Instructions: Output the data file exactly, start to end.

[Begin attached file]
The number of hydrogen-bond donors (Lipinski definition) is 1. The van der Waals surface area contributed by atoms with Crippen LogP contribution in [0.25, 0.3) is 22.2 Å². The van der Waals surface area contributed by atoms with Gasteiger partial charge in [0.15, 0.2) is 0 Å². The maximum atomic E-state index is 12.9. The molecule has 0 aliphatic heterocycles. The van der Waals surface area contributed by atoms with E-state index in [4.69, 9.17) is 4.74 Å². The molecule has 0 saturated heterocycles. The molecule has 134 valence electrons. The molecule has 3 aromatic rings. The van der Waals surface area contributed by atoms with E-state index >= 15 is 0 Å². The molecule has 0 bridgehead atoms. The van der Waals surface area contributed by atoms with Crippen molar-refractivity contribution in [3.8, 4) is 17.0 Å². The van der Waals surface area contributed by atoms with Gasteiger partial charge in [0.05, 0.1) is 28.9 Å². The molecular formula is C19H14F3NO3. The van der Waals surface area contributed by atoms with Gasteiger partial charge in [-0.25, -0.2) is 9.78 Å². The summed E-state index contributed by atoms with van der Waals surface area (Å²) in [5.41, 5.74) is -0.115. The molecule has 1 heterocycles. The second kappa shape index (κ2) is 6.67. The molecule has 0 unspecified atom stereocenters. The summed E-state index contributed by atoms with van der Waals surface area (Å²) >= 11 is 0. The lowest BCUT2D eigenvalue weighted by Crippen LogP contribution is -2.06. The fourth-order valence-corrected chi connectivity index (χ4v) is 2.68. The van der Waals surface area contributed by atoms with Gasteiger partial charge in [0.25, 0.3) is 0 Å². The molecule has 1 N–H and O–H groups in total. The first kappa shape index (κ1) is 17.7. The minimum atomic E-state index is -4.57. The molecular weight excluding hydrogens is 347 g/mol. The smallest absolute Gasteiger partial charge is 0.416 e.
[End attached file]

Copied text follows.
The number of hydrogen-bond donors (Lipinski definition) is 1. The van der Waals surface area contributed by atoms with Crippen LogP contribution in [0.25, 0.3) is 22.2 Å². The van der Waals surface area contributed by atoms with Gasteiger partial charge in [0.15, 0.2) is 0 Å². The maximum atomic E-state index is 12.9. The molecule has 0 aliphatic heterocycles. The van der Waals surface area contributed by atoms with E-state index in [4.69, 9.17) is 4.74 Å². The molecule has 0 saturated heterocycles. The molecule has 134 valence electrons. The molecule has 3 aromatic rings. The van der Waals surface area contributed by atoms with E-state index >= 15 is 0 Å². The molecule has 0 bridgehead atoms. The van der Waals surface area contributed by atoms with Crippen molar-refractivity contribution in [3.8, 4) is 17.0 Å². The van der Waals surface area contributed by atoms with Gasteiger partial charge in [0.05, 0.1) is 28.9 Å². The molecular formula is C19H14F3NO3. The van der Waals surface area contributed by atoms with Gasteiger partial charge in [-0.25, -0.2) is 9.78 Å². The summed E-state index contributed by atoms with van der Waals surface area (Å²) in [5.41, 5.74) is -0.115. The molecule has 1 heterocycles. The second kappa shape index (κ2) is 6.67. The molecule has 0 unspecified atom stereocenters. The summed E-state index contributed by atoms with van der Waals surface area (Å²) >= 11 is 0. The lowest BCUT2D eigenvalue weighted by Crippen LogP contribution is -2.06. The fourth-order valence-corrected chi connectivity index (χ4v) is 2.68. The van der Waals surface area contributed by atoms with Gasteiger partial charge in [0.25, 0.3) is 0 Å². The molecule has 1 N–H and O–H groups in total. The first kappa shape index (κ1) is 17.7. The minimum atomic E-state index is -4.57. The molecular weight excluding hydrogens is 347 g/mol. The smallest absolute Gasteiger partial charge is 0.416 e.